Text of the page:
“To love the world, you must learn to love one thing,” Jeff Tweedy said. Tweedy confesses he is uncertain which philosopher he is quoting; his best guess is Kierkegaard. But Tweedy has a useful excuse for his lack of knowledge on this point: He has been too busy living the phrase to remember who said it.From earliest childhood, Tweedy has been obsessed with one thing: music. “I can’t remember a time when it wasn’t the center of my life,” the Illinois native, who turned 43 last week, said from his home in Chicago. As the Tweedy family legend has it, Tweedy, before he could speak, would indicate his desire by pointing at the stereo until someone put a record on.Tweedy’s love of music is most apparent in the ambition and success of Wilco, the rock band he has led for 15 years. It is also evident to a lesser extent in the various projects he has pursued outside of Wilco: Golden Smog, which has to be one of the few side project to have released a greatest hits collection; and the two volumes of “Mermaid Avenue” albums, made from leftover Woody Guthrie lyrics, he has participated in.The obsession is also reflected, perhaps not quite so obviously, in the music itself, in the words that Tweedy writes and sings. Like few other songwriters, Tweedy’s songs concern themselves with the subject of music, and its capabilities. In his eyes, the power of music is enormous, endless. “Sunken Treasure,” from Wilco’s 1996 two-disc album “Being There,” is about disconnection, repeating the line, “I am so out of tune with you.” But he is surely in tune with music; the song ends with Tweedy earnestly singing, “Music is my savior, and I was maimed by rock ‘n’ roll/ … I was tamed by rock ‘n’ roll/ I got my name from rock ‘n’ roll/ I’m not ashamed of rock ‘n’ roll.””I think anyone is best when writing about things they really know,” Tweedy, who makes his first area appearance tonight, leading Wilco to a headlining gig in Jazz Aspen Snowmass’ Labor Day Festival.It can’t be a coincidence that the band Tweedy founded took its name from radio lingo. “Wilco,” in CB radio talk, is short for “will comply.” (Tweedy, who has been surrounded by a shifting cast of players in the band, returned to radio jargon for the title of the band’s 2002 breakthrough album; Tweedy had heard the code phrase “Yankee Hotel Foxtrot” on a recording of early radio broadcasts.) Wilco debuted with the 1995 album “A.M.,” whose cover image is an ancient radio.Tweedy returned over and over to the subject of music as a source of inspiration for his own music. “Misunderstood” – the opening track on two Wilco albums, “Being There” and the live 2005 album “Kicking Television” – lays out a scenario of alienation, and then asks, “Do you still love rock ‘n’ roll?” as if that might be the problem. About the closest Wilco has come to a hit song is “Heavy Metal Drummer,” an atypically breezy and nostalgic love letter to both hard rock and classical music.After six Wilco albums, Tweedy seems only to have become more consumed with the subject of music. The group’s latest recording, from 2009, was titled “Wilco (the album),” and it opened with “Wilco (The Song).” The tune features one of the strongest and loveliest sentiments a band could deliver: “This is a fact that you ought to know-ho-ho-ho/ Wilco, Wilco will love you baby.” It takes the form of a promise – that Wilco will continue to make music that will warm you, give you refuge – but Tweedy says it’s an even bigger promise than that.”I really looked at it as being more about records in general, not Wilco records,” he said of the song. “It’s not so much about how Wilco affects someone’s life; it’s more about how records have affected my life.”••••It is a broad swath of the sonic realm that Tweedy has explored, which might be why it has been, and remains, such a satisfying pursuit.Tweedy’s first prominent band was Uncle Tupelo, which he founded with fellow Belleville, Ill., native Jay Farrar. It didn’t swear allegiance, as Wilco does, to rock n’ roll. Formed in 1987, Uncle Tupelo was part of the early wave of alternative country, with Farrar and Tweedy looking not to modern-day Nashville for inspiration, but to the Carter Family, Woody Guthrie, Johnny Cash and Gram Parsons. The band’s first album, 1990’s “No Depression,” was a cornerstone of the alt-country movement; an influential music magazine borrowed the name. Uncle Tupelo, in turn, had taken the name from the Carter Family song, “No Depression in Heaven.”Uncle Tupelo split up in 1994 as tensions between Farrar and Tweedy ran high, and much of the reason for the bad feelings had to be Tweedy’s artistic ambition. Farrar was the principal lead singer and songwriter, an arrangement that sat well with Tweedy for a time.”I was very comfortable in Uncle Tupelo to color in the spaces that were left in a collective vision, I was comfortable with Jay’s voice being the predominant voice in the band, and was good at helping someone else see their vision through, and enhancing it,” Tweedy said. “After Uncle Tupelo I had to come to grips with a desire to make music that I was at the center of as well. I had to gain a lot of confidence after Uncle Tupelo to be able to put myself in the center of something.”The first step in that process was tentative. “A.M.,” recorded shortly after the break-up of Uncle Tupelo and using several members of the old band, was at best a small step removed from alt-country. Critically, and in sales, it disappointed. But Tweedy stepped up big the following year with “Being There,” a two-disc set that fulfilled its grand ambitions, with horns, strutting rhythms, and most significantly, the addition of keyboardist Jay Bennett. “Summerteeth,” from 1999, took another leap forward in terms of studio technique, and lyrics, as Tweedy had started reading heavy literature in an attempt to improve his word-craft. Tweedy was determined that the next record would place Wilco in the upper reaches of rock bands; he ended up making a bit of music history. After putting extraordinary efforts into making the album – a process documented in the artful, worthwhile film, “I Am Trying to Break Your Heart” – the band submitted the album, “Yankee Hotel Foxtrot,” to its label. Reprise Records was undergoing an executive shake-up, and one of the casualties was Wilco’s album, which was rejected. Wilco was handed back their music, with permission to do with it as they liked. After shopping it around, they sold it to Nonesuch, a label owned, perversely, by Warner Bros., which also owned Reprise. So the same corporation ended up paying twice for “Yankee Hotel Foxtrot” – a poignant chapter in the collapse of the record industry.And by the way, “Yankee Hotel Foxtrot,” upon its 2002 release, was deemed an instant classic. Rolling Stone would later name it the third best album of the ’00s.Rather than a peak, it marked a new level of excellence. “A Ghost Is Born,” from 2004, was even more experimental, with a greater emphasis on Tweedy’s guitar solos – noisy affairs inspired, he said, by panic attacks and migraines. The album earned Wilco its first Grammy Award, for best alternative album. “Sky Blue Sky,” from 2007, was mature and easy to like; “Wilco (the album)” was upbeat and confident. Wilco has arrived at a place where they comfortably explore corners of country, rowdy rock, and avant-garde art music.••••Last month, Tweedy and his bandmates – guitarist Nels Cline; drummer Glenn Kotche; pianist Mikael Jorgensen, who replaced Bennett in 2002; multi-instrumentalist Pat Sansone; and John Stirrat, who has been the bassist in Tweedy’s bands going back to Uncle Tupelo – debuted their Solid Sound event. Unlike most modern music festivals, this one wasn’t held in a big open field, but at an art museum – Mass MoCA, in rural North Adams, Mass. Wilco curated the three-day festival themselves, picking the music, comedy and visual artists, and spotlighting the band’s various side projects. The festival closed with a solo set by Tweedy.Despite the lofty surroundings of Solid Sound, Tweedy isn’t sure he wants to put his music on the level of high art. “I don’t know if it’s ever seen as part of our attitude toward what we do,” he said. “It’s much more simple than that. We’re interested in a lot of types of music and a lot of different things that people aren’t sure one person should like. But the point of life if that you should always expand your appreciation of what is out there.”That might seem a curious statement coming from someone who has staked so much on one thing, for someone who describes music as “a pretty all-consuming obsession for most of my life.” But then, Tweedy has gotten more out of that one thing he loves than most people get out of any particular thing. For some, rock ‘n’ roll might seem a narrow perch on which to build one’s life. For Tweedy it has been plenty wide.”I’m not ignorant of the fact that a great percentage of the world never finds one thing they love to do. I’ve been able to intuit and observe a lot about the world through loving one thing very deeply,” he said. “There are worse strategies for finding comfort in life than depending on your records. Way worse strategies.”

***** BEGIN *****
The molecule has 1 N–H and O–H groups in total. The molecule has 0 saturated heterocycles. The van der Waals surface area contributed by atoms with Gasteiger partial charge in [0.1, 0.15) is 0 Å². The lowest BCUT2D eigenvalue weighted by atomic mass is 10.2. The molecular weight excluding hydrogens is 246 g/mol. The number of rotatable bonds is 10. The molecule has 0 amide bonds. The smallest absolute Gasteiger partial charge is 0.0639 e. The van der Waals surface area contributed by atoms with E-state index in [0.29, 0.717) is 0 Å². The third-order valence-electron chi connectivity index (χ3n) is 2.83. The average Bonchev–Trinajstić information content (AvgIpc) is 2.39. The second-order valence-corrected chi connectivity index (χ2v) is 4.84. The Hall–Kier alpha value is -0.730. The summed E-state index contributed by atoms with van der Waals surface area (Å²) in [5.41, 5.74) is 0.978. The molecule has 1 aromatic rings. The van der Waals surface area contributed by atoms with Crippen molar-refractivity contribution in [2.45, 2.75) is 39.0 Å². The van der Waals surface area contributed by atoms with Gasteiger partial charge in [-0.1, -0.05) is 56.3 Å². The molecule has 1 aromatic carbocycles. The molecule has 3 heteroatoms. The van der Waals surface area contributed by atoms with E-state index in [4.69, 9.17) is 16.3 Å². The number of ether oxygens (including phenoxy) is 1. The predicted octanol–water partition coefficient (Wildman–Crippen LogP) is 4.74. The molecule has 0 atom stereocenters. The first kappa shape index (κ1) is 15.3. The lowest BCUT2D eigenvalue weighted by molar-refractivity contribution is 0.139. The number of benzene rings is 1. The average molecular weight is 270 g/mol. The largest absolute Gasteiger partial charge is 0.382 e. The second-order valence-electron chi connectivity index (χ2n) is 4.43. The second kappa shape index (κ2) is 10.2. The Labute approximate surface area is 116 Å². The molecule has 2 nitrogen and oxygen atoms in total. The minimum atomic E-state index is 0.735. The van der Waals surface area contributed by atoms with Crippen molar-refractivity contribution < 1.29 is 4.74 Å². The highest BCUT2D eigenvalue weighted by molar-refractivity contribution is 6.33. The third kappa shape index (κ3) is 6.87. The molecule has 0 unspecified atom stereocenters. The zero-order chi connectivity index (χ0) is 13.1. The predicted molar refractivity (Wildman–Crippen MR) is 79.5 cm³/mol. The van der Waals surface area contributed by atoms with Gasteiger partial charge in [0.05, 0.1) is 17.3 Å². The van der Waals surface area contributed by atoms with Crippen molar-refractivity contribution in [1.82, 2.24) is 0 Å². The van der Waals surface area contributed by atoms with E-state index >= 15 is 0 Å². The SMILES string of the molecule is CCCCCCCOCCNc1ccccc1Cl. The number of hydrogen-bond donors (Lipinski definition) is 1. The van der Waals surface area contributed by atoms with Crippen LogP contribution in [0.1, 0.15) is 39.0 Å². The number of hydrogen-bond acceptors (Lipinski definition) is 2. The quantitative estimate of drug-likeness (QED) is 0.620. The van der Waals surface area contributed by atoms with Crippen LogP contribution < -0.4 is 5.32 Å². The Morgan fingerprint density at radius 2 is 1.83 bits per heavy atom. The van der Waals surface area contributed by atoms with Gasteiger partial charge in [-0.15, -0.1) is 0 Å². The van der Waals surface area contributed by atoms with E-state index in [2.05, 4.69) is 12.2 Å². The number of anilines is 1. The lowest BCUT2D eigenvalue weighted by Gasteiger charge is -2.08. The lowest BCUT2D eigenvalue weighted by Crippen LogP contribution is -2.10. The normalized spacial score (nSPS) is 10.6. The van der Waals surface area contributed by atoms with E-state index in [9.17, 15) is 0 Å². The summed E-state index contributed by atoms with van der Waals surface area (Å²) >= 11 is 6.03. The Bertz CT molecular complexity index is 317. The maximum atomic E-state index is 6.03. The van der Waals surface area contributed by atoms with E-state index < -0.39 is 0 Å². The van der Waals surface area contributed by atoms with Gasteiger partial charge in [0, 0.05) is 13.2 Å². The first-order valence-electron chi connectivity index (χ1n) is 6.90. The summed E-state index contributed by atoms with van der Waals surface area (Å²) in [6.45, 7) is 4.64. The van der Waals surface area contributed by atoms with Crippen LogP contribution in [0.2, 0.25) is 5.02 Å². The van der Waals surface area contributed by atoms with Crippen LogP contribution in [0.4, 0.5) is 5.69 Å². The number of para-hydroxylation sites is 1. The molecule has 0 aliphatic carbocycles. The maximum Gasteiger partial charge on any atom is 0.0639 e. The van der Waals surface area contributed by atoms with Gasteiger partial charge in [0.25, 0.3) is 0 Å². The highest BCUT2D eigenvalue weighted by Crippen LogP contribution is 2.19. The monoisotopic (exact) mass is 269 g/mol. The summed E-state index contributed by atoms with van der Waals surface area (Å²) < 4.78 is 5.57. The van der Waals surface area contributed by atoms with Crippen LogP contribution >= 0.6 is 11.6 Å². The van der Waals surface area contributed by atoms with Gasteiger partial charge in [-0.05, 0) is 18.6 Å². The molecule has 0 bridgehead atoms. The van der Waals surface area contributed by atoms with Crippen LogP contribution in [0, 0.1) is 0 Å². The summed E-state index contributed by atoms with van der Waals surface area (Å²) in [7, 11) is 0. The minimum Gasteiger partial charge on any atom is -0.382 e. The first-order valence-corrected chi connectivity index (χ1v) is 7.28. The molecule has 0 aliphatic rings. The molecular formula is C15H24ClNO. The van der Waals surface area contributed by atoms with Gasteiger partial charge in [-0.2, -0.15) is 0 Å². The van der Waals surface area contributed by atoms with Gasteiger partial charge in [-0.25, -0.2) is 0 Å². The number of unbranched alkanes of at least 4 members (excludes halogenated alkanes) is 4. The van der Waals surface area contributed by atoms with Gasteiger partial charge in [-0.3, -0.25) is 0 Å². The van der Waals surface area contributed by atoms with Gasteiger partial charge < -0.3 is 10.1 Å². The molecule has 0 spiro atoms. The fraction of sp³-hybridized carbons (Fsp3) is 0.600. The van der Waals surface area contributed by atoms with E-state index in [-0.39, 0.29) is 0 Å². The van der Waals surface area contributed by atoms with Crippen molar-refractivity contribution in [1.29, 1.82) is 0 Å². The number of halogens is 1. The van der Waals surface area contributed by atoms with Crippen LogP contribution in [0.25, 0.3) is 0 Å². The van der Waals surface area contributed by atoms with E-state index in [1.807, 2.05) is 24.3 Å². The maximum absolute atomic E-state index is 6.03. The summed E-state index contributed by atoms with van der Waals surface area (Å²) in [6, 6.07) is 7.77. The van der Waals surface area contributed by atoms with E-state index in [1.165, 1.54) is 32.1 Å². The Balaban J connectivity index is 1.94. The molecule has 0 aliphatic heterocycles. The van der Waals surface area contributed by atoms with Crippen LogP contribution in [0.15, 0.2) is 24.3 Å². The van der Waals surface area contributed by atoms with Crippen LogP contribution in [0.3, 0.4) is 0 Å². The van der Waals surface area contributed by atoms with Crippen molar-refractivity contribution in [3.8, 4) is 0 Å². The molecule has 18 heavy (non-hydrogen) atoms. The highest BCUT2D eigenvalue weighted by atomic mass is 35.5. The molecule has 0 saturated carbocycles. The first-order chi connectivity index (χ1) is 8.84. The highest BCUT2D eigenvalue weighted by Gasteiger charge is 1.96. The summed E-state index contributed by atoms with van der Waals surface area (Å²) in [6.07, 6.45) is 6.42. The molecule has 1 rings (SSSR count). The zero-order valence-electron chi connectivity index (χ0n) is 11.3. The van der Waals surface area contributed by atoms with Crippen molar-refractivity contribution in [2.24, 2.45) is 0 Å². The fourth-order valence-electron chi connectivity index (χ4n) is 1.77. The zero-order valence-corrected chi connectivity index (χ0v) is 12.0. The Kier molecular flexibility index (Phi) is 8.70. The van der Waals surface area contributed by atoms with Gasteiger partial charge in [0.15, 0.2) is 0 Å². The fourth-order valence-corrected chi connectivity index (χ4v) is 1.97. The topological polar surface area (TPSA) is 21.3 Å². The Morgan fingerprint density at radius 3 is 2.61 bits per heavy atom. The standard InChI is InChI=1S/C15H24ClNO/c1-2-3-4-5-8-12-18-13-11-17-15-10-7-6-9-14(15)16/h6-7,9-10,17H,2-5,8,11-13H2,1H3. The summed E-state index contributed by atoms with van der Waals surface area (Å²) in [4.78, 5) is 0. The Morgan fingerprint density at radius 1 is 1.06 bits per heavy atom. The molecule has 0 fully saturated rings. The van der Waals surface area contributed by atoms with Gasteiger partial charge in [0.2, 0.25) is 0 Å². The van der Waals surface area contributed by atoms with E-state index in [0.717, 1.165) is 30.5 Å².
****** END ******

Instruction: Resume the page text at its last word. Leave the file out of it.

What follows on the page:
WilcoTonight, at 8 p.m., at the Jazz Aspen Snowmass Labor Day FestivalSnowmass VillageAlso today: DeVotchKa, at 6 p.m.; Calexico, at 4 p.m.; and the New Mastersounds, in the Outside Music ClubSaturday, Sept. 4: Glenn Frey & Joe Walsh, Court Yard Hounds, Sharon Jones & the Dap Kings, and LubriphonicSunday, Sept. 5: Lynyrd Skynyrd, the Black Crowes, Truth & Salvage Co., and the Stone FoxesTickets for the Labor Day Festival are available at the Belly Up box office, by calling 1-866-JAS-TIXX (527-8499), or at Children 13 and under are admitted free if accompanied by a paying adult. College students with a vlid student ID will be able to buy tickets at a 50 percent discount at the door each day. For further information, go to paid parking is available at the Rodeo Lot, adjacent to the festival grounds. There is free parking at the Intercept Lot at the intersection of Brush Creek Road and Highway 82, with free shuttles running continuously between the lot and the festival. RFTA buses running after the festival are free; regular fares apply to buses going to the festival.